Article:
Mass Effect’s biggest innovation was arguably the way it combined strong voicework with superbly animated close-ups to turn conversation into something more immersive and cinematic; not only could you see how characters responded to you, but the overall effect was emotionally a lot more engaging than anything you’d find in, say, Oblivion or Fallout 3. Mass Effect 2 does this even better, moving the camera around more during scenes and having the characters themselves more mobile. Frankly, the more you play Mass Effect 2, the more stilted and artificial character dialogue in other games seems. In this area, if no other, Bioware leads the field.
Character development, meanwhile, remains strong. RPG die-hards will complain that the streamlining of systems has resulted in a dumbing-down, and that simplified equipment systems and skill trees mean that Mass Effect 2 suffers from a lack of serious RPG depth, but to my mind there are still enough variables to play with, particularly if you move outside the combat-heavy Soldier class, and there’s still enough complexity in the equipment research area to make you feel like you’re tailoring Shepherd and his crew.
The more important thing is that Mass Effect 2 gives you a clear sense that you’re playing a role. You’re not just ticking simplistic good or evil boxes, but working in the grey areas in-between and trying to work out both what kind of Shepherd you want to be, and what kind of Shepherd can get the job done. The way that characters respond to your actions is a joy; give your crewmates the support they need, help them on their own personal quests and treat them right, and you’ll earn their loyalty (and maybe win their hearts and get into their futuristic space knickers).
What’s more, if you completed the first game and import a character, you’ll not only receive practical bonuses, but start off with a history that Mass Effect 2 will regularly refer back to. In the stats and options sense, Mass Effect 2 is an RPG-lite, but in the role-playing sense? Nope. This is as good as it gets.
I’m not sure Bioware has ever come up with a dull character or a bad story – after all, this was Dragon Age’s biggest saving grace – and Mass Effect 2’s cast is consistently interesting, with each major character having some sort of arc that makes them a more sympathetic or well-rounded personality. You’ll be pleased to see old faces, some in situations that reveal more of their character, and the new ones are just as likely to grab your imagination. After a while, you’ll warm to Miranda, Grunt and Subject Zero as much as you warmed to Ashley, Garrus and Tali in the original. They’re written so well that you can’t help but like them. And this is what really sets Mass Effect 2 apart. Like any good story, Mass Effect 2 is an emotionally engaging experience, and even if we’ve got a long way to go before virtual actors in a video game can match real actors in a TV show or movie, we can definitely see this game as another big step along the right path.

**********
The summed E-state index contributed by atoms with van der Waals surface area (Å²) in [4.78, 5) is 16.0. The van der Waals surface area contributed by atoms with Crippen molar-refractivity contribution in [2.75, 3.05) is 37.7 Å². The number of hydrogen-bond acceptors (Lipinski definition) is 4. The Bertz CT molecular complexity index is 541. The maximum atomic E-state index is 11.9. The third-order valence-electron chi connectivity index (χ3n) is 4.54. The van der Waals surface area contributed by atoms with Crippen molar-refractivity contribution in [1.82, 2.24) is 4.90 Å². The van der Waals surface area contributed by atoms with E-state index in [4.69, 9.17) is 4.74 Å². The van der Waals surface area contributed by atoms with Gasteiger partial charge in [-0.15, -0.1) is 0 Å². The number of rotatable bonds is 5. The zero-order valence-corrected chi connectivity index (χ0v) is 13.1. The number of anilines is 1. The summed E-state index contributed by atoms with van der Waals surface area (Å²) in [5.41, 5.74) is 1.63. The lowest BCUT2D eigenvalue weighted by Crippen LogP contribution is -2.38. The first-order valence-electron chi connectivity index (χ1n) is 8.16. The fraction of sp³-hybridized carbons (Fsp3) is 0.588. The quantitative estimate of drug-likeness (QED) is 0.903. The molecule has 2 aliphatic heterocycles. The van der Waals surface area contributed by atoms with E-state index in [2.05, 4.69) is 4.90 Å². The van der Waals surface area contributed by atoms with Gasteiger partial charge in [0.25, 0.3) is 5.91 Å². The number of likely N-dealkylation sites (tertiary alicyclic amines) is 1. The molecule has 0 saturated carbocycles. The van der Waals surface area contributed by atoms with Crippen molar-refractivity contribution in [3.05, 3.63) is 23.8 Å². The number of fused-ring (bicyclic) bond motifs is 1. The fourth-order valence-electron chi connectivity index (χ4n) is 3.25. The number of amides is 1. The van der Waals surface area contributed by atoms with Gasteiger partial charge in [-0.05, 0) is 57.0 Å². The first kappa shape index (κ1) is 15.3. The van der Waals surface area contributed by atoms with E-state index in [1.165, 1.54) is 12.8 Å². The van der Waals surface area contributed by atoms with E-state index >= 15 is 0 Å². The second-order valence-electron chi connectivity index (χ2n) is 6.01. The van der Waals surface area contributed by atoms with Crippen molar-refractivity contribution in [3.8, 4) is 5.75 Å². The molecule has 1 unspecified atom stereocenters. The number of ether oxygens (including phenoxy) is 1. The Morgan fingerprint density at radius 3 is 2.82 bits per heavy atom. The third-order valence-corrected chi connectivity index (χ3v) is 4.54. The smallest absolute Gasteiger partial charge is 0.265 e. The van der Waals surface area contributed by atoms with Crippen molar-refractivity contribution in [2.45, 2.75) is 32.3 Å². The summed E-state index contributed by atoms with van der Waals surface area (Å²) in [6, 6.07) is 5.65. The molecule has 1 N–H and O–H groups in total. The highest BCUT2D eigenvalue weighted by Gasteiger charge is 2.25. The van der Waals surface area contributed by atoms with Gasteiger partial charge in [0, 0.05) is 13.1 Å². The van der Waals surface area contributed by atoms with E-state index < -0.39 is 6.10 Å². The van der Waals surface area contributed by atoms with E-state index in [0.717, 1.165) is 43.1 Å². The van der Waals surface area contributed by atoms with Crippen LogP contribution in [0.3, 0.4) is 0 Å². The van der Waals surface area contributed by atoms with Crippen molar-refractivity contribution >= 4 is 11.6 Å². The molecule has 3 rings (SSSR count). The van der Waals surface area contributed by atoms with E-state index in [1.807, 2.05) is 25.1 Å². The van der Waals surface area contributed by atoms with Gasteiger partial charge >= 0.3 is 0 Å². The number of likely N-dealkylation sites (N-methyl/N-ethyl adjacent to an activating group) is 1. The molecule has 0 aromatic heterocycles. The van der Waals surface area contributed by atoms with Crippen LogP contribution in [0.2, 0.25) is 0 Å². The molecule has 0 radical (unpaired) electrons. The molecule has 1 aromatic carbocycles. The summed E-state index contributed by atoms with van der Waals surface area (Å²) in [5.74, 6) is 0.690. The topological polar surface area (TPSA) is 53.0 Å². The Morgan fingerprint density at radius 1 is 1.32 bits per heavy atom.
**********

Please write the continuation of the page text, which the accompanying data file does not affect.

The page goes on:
Visually, Bioware’s latest is easily its best. Sci-fi cities, frontier settlements and grimy, battle-torn worlds are portrayed with a new layer of lavish detail; you only have to compare the Asari city of Ilium with the Citadel in the original to see what I mean. Character models – human, alien and synthetic – are amongst the most detailed and realistic you’ll see outside of Sony’s upcoming Heavy Rain, while the lighting effects and the subtle use of depth-of-field blur ensure that Mass Effect 2 looks like a big budget, cinematic sci-fi spectacle. Again, though, it’s as much a question of artistry as technical achievement. This looks and feels like one coherent, consistent universe.
And I don’t think Bioware gets enough credit for the audio side of things. The score is brilliant, adding to the game’s slick, sci-fi vibe, and really ramping up the tension and excitement when you’re in the midst of battle or facing a difficult choice. Sound effects, in or out of combat, are never less than great. I’ve already mentioned the quality voicework, but I can’t leave out plaudits for the background dialogue which, particularly on Ilium, is frequently hilarious if you listen carefully (an alien skit on Dirty Harry being a personal highpoint).
So, is Mass Effect 2 perfect? I’m still not sure that Bioware has cracked the sense of real exploration yet. Sure, I’m glad that the cumbersome Mako planetary vehicle has gone the way of the dodo, but the way the game basically shuttles you from one scene to the next can leave you wondering whether there really is much of a universe beyond the main scenes. There’s also a slight overuse of puzzle mini-games, whether for hacking into terminals and safes, or for exploring and resource gathering new worlds.
The mini-games aren’t bad, but with repetition they begin to outstay their welcome and, as they’re integral to your looting or upgrading activities, it’s not really possible to opt out. Still, these are very minor issues, and ones that seem all the more minor in comparison to Bioware’s achievements across the game as a whole. Mass Effect 2 is a magnificent sci-fi epic and one that – whether you played the original or not – you shouldn’t miss.
With Mass Effect 2 Bioware finally has action/RPG formula right. Sure, it’s not the most sophisticated RPG the developer has produced, but now that the action is as enjoyable as the storytelling, this series feels like an unstoppable force.